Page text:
Associations: Although there is no explicit language to this effect in the Law on Associations, an association is generally considered to have the right to engage in economic activities, as long as economic activities are not its primary purpose.

Foundations: Foundations may not engage in economic activities except for administering a special trust given to their custody, renting real estate constituting a part of their endowments, and organizing cultural, educational, social and sporting events – provided that these activities support the public benefit purposes for which the foundation was created (Law on Foundations Sections 13(4e) and 29(1)). The financing of political parties and political movements and providing financial support to a candidate for a public position is explicitly prohibited (Law on Foundations Section 29(3))

NI Funds: NI funds are prohibited from engaging in economic activities and must not finance activities of political parties and political movements (Law on Non-Investment Funds Section 23(1)).

NPOs: An NPO may engage in economic activities to the extent that these activities enable better utilization of its property and do not diminish the scope, quality, or accessibility of the public benefit services it provides. NPOs may not invest in the economic activities of other persons or serve as partners in any for-profit ventures (Law on NPOs Section 30).

E. Political Activities

Associations: Associations may not be established for purposes for which political parties and political movements are organized according to a special law. Otherwise, associations are not forbidden from supporting or opposing political activities, ideas, or candidates.

Foundations, NI Funds, and NPOs: Foundations, NI funds, and NPOs are expressly forbidden from using their assets to support political parties or political movements (Law on Foundations Section 29(3); Law on Non-Investment Funds Section 23(1); Law on NPOs Section 30(4)). Foundations and NPOs are also explicitly forbidden to financially support a candidate running for a public position. However, these prohibitions do not limit the general right of any NGO to engage in general political or lobbying activities, assuming that these activities are compatible with the public benefit purposes for which the NGO has been established.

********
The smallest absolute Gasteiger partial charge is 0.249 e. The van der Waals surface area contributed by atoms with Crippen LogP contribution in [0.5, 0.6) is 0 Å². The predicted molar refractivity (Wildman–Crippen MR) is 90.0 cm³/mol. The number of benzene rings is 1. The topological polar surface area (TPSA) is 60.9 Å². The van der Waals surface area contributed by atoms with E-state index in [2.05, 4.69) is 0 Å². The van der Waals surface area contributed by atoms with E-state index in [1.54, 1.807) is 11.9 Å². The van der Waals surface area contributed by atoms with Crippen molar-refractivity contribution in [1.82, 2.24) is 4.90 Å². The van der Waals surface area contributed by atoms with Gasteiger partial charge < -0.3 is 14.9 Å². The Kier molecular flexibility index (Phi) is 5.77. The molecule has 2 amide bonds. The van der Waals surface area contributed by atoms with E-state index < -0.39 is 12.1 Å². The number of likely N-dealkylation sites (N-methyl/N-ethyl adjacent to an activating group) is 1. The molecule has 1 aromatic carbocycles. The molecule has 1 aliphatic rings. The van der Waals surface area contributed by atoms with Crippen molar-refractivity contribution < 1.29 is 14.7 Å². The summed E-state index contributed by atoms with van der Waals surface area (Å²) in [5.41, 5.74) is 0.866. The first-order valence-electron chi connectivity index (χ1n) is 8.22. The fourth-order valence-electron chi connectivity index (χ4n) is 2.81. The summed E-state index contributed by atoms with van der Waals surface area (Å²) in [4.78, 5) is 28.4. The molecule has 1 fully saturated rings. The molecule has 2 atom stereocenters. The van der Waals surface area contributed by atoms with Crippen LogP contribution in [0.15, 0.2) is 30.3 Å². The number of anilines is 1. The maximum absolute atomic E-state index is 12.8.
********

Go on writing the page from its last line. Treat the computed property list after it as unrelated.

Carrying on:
F. Discrimination


Section 12 of the Slovak Constitution expressly guarantees equal rights to all individuals without regard to sex, race, color of skin, language, faith, religious affiliation, political or other persuasion, ethnicity, or national or social origin. Ethnic minorities are given the right to disseminate information in their mother language, form associations and educational and cultural institutions, obtain education in their mother language and use their mother language in official dealings, and participate in decision-making concerning matters of their ethnicity or national minority (Constitution Part 3). Associations are explicitly prohibited from engaging in any activity that denies or restricts the civil rights of individuals because of their nationality, sex, race, origin, political opinions, or religious affiliation (Law on Associations Section 4(a)). 

Act No. 365/2004 of May 20, 2004 on Equal Treatment and on Prevention against Discrimination, effective from 1 July 2004, as amended by Act. No. 85/2008, is the general anti-discrimination law covering discrimination as mentioned in EU Council directives 2000/43/EC, 2000/78/EC, and 76/207EEC. Its amendment by Act No. 32/2013 allows for “positive discrimination” in actions of public authorities that is aimed to eliminate social and economic handicaps, and to create more equal employment opportunities for groups of socially and economically handicapped persons.

According to leading local experts, these provisions preclude a private school or other educational institution from discriminating based on race or ethnicity. Any discrimination of this kind can be challenged through a civil court.

G. Control of Organization